It’s not often one is given such succinct advice on how to plan the rest of their life, but three tips from famed German philosopher Hans-Georg Gadamer certainly did the trick for York Professor Jay Goulding of the Atkinson Faculty’s School of Social Sciences.
Left: Hans-Georg Gadamer
It was 1973 and Goulding, then a first-year student at Hamilton’s McMaster University, had just made friends with an engineering mathematics professor who happened to be the philosopher’s nephew. He offered to introduce Goulding to his uncle, who was a guest lecturer there at the time.
“When I met him, we talked for about 20 minutes and then he told me, ‘study Greek, learn Chinese and go to Hawaii,’” recalls Goulding, now himself a researcher in the field of hermeneutics, which was Gadamer’s specialty (Gadamer died in 2002 at the age of 102). Years later, after following those instructions and becoming a faculty member at York, Goulding found himself moving in the same circles as his mentor, writing and attending conferences which focussed on comparative studies of Western and Eastern philosophical traditions and in particular, the impact of Chinese philosophers who studied in Europe in the 1930s and 1940s
Right: From left, Professor Cheng Chung-ying, Goulding and Gu Linyu
And so it was that he came to find himself at East China Normal University in Shanghai this past August as co-chair of an international conference on Chinese and Western comparative philosophy. His job was to coordinate the participation of the Western “all-star” philosophers who were engaging their Chinese counterparts
The conference, which was entitled “Ontology and Hermeneutics”, was devoted to the scholarship of Goulding’s colleague from Hawaii, the prominent Chinese philosopher Cheng Chung-ying, professor at the University of Hawaii and president of the International East-West University in Honolulu. Cheng is the founder of both the International Society for Chinese Philosophy and its Journal of Chinese Philosophy. His work is instrumental in the rebirth of Chinese interest in the study of philosophy.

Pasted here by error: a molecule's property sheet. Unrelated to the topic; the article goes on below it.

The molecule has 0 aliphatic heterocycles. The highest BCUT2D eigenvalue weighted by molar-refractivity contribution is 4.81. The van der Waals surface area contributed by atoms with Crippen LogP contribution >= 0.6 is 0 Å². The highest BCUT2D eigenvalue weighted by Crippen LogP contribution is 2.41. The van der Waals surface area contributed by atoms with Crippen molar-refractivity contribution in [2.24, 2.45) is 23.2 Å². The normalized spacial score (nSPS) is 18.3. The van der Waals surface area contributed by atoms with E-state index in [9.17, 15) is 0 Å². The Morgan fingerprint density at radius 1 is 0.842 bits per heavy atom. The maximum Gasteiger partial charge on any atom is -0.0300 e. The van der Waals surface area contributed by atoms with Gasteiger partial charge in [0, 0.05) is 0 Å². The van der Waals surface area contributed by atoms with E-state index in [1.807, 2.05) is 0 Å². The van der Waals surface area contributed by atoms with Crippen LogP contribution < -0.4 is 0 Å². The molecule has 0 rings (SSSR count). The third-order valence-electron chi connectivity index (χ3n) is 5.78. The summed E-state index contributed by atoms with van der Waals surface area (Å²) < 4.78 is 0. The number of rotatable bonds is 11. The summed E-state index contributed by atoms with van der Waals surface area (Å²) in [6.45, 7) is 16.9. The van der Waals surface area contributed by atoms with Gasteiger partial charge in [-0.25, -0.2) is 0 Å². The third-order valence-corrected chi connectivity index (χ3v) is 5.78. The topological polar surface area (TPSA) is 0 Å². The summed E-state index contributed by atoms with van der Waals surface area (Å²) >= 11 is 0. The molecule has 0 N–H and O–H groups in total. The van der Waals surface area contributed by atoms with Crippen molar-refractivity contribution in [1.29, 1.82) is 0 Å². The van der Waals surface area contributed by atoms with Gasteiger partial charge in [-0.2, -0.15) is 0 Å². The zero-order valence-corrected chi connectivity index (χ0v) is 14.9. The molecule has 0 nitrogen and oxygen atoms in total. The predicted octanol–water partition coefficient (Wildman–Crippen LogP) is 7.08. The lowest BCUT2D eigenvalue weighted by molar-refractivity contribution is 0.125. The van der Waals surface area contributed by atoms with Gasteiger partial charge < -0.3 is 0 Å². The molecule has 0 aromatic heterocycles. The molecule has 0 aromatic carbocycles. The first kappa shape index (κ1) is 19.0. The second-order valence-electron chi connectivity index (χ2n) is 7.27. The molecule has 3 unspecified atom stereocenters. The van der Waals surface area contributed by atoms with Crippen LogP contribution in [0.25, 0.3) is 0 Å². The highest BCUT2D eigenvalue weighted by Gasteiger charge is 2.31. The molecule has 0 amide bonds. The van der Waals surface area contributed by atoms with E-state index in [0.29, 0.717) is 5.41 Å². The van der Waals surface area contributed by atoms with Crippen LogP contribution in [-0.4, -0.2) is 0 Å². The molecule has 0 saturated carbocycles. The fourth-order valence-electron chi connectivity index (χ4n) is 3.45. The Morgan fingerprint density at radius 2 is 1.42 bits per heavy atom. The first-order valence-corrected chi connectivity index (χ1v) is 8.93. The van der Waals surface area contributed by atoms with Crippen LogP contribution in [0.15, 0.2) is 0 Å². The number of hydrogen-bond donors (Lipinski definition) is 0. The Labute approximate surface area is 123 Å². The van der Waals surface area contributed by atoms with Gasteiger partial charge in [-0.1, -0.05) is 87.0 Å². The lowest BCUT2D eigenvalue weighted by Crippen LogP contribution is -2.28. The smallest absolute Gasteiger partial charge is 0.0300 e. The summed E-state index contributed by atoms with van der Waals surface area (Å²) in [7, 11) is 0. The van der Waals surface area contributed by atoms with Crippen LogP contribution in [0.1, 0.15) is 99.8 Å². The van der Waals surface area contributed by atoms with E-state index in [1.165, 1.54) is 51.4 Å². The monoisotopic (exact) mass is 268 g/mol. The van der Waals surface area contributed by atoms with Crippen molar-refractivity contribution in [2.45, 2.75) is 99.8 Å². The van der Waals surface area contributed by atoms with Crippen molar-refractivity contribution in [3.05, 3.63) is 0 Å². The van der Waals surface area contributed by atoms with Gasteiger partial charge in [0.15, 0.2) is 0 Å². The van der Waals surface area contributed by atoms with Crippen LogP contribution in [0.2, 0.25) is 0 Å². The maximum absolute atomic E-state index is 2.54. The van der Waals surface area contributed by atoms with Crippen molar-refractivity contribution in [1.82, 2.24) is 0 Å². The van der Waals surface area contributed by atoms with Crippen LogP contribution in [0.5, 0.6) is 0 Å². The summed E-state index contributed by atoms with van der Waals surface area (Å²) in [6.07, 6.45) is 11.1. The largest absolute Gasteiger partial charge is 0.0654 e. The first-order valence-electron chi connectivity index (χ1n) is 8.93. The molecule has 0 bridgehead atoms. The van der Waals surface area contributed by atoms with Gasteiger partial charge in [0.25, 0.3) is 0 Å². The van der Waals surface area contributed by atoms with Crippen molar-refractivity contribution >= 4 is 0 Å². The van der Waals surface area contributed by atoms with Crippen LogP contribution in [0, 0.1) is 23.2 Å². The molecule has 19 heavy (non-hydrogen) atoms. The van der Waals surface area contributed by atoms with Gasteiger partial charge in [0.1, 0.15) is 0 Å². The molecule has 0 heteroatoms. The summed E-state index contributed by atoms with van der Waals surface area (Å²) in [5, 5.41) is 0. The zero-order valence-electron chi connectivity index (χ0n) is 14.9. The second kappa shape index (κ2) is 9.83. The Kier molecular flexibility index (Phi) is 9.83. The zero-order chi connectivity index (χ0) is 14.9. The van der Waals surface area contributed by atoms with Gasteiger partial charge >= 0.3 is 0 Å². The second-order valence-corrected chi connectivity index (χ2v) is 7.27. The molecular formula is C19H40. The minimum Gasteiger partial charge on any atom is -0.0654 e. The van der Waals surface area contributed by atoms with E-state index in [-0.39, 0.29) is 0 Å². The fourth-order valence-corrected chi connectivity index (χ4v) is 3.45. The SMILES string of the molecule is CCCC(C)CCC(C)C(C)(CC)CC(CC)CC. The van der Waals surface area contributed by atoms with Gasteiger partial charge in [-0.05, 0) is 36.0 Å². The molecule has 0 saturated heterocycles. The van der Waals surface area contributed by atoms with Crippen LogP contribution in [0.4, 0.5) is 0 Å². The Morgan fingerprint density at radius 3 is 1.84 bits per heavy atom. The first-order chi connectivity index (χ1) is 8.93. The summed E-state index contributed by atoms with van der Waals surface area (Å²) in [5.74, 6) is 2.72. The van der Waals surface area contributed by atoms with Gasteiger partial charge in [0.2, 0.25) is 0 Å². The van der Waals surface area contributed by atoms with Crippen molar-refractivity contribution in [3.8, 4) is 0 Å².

Goulding arranged the participation of such leading figures in the field as Robert Neville, dean of divinity at Boston University, Richard Palmer, professor emeritus at MacMurray College, Illinois (and translator of Gadamer’s works), Ng On-cho, Chair of history and religion at Penn State University and Hyun Höchsmann, Chair of philosophy and religion at New Jersey City University. Scholars from China included Gong Qun of Renmin University in Beijing, Yang Guorong of East China Normal University and Gu Linyu, managing editor of the Journal of Chinese Philosophy along with 25 other speakers from China, the United States, Australia and Canada.
Left: Goulding on tour in Hangzhou, China
Goulding delivered several talks including a keynote speech entitled “The Two Gadamers and Chinese Philosophy” as well as “Cheng Chung-ying’s Chinese Hermeneutics and Phenomenology” and “Confucian and Daoist Cosmologies.” In addition to chairing panels on “Ontology of Hermeneutics and Hermeneutics of Ontology” and “Yijing, Zen, and Daoist Buddhist Interactions,” he contributed a chapter entitled “Rorty, Heidegger, Cheng: Pragmatism, Phenomenology, Ontocosmology” to a volume prepared for the conference, Ontology and Interpretation: A Special Collection of Treatises Honouring Cheng Chung-ying’s 70th Birthday edited by the hermeneutics scholar Pan Derong and published by Shanghai Academy of Social Sciences Press.
On the significance of the event as the first major Chinese conference to celebrate Cheng’s East-West philosophy, Goulding said it marks a return to a tradition of engaging other cultures. “It recalls the old Chinese expression, ‘Western on the outside; Eastern on the inside,’” Goulding said.
Goulding received support from the Social Sciences and Humanities Research Council of Canada and Atkinson’s Travel Funds for the conference.